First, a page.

So you’re assuming the actual capacity is higher than the numbers you’ve recently received from schools?
We take it in such a way that we can manage the capacities mentioned by the schools without limiting the comfort of Czech and Ukrainian children. So if the situation gets worse and already requires some comfort restrictions, I think it could still be solved without having to invent social experiments with moving people elsewhere. Although even that is as an option on the table.
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If it is possible to increase the reception capacity in this way without compromising comfort, why was this not possible before, when thousands of children did not go to kindergartens each year?
But not everywhere. Even before the war, there were tens of thousands of vacancies and villages where kindergartens remained unfulfilled.
Yes, but there were places, typically Prague and some parts of Central Bohemia, where there was no room, and suddenly it turns out that kindergartens “without restrictions of comfort”, like you say so, can find more than 1,600.
While I was talking about numbers that matter to maintain some comfort, however, I believe there was an effort to help out, so principals were trying to find unused offices that could be temporarily turned into classrooms.
What will happen to the number of places in kindergartens where it is clear that it will not reach all children?
We have compulsory pre-school education, which applies to both foreign and Czech children, and of course it is necessary for children to give priority to the year of compulsory pre-school education. And as with other kindergarten children, it is unclear how many Ukrainian children will actually enroll in kindergartens. We know how many children there are between the ages of 3 and 6, but that doesn’t mean their mothers will want to put them all in kindergarten. So, in the end, the pressure will not be the same at all.
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And when will it be?
Groups of children, under the supervision of the Ministry of Labor and Social Affairs, can help bridge overhangs. Admittedly, their purpose is not education, rather it is childcare, but even that would serve its purpose so that mothers can go to work. We will discuss this with the Ministry of Labour.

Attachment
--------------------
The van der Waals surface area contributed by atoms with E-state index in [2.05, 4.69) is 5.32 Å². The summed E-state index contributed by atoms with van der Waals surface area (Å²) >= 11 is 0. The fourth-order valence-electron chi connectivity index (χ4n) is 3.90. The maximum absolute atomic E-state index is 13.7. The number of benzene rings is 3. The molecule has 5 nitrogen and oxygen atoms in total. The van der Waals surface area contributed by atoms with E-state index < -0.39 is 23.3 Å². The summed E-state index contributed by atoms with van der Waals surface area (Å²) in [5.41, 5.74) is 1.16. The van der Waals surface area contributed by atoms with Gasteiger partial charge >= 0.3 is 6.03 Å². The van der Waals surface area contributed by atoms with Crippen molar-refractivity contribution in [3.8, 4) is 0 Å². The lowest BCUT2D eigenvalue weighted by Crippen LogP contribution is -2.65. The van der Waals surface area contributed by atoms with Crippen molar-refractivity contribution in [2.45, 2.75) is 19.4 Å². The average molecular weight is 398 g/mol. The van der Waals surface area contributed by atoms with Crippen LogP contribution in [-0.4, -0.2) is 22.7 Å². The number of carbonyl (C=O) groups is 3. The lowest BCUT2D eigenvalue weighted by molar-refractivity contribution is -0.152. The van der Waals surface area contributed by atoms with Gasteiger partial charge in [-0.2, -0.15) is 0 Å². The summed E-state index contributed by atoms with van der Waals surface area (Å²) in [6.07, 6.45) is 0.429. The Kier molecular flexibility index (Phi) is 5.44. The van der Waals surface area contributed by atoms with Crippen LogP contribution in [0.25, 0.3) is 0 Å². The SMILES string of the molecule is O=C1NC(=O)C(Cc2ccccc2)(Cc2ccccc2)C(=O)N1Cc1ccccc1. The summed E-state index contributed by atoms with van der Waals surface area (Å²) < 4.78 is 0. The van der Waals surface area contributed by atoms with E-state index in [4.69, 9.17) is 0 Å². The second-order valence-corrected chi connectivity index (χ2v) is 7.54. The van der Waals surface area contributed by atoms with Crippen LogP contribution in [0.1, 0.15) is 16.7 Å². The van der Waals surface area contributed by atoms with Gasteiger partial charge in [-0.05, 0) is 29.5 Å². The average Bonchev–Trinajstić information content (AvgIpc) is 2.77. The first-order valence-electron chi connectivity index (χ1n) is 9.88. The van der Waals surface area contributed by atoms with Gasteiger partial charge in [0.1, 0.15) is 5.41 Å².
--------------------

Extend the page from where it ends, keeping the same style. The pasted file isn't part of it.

In an interview two weeks ago, you said that once you know the results of the investigation, you will decide to further regulate the registration rules. So how will it be?
In the end, it was decided to leave that to the municipalities. We as the Ministry of Education will issue a recommendation on this, but it is still emerging so I cannot tell you more about it.
What will classes look like from September 1? How many children will be there?
I guess even 30 kids won’t have to fill the classes. Because the existing capacities are sufficient and the schools have certainly not put more than 30 children per class, as the decree stipulates. Also, if there is a child with special educational needs in the class, vacant places are deducted. And we have warned schools to take this into account in the questionnaires.
In parts of Prague, panic has begun to fill classes with 34 students, as the founder can allow by approving an exception to the decree.
But we just pointed out that 34 children is the absolute maximum. And no one will force the schools or the founders into it, it will only be at their discretion. We don’t want classes to fill up to 34 students. It can happen somewhere in a village where there are a lot of refugees, and the school thinks, “We’re going to help them. We have a good teacher, she can take care of these 32 children. But it will be up to them to decide. And a similar principle works in kindergartens.
And is it still true that even when there are children in the class of 30 or more foreign students, this does not automatically entitle you to an assistant?
Yes, this still applies. Only certain types of special educational needs are based on this.
So even if there are 5-6 new Ukrainian students in the class, the teacher will be alone?
Yes, but I don’t think the teacher will normally have so many Ukrainian children in the class. I think it will be two or three, somewhere one. But yes, it may be that maybe the six.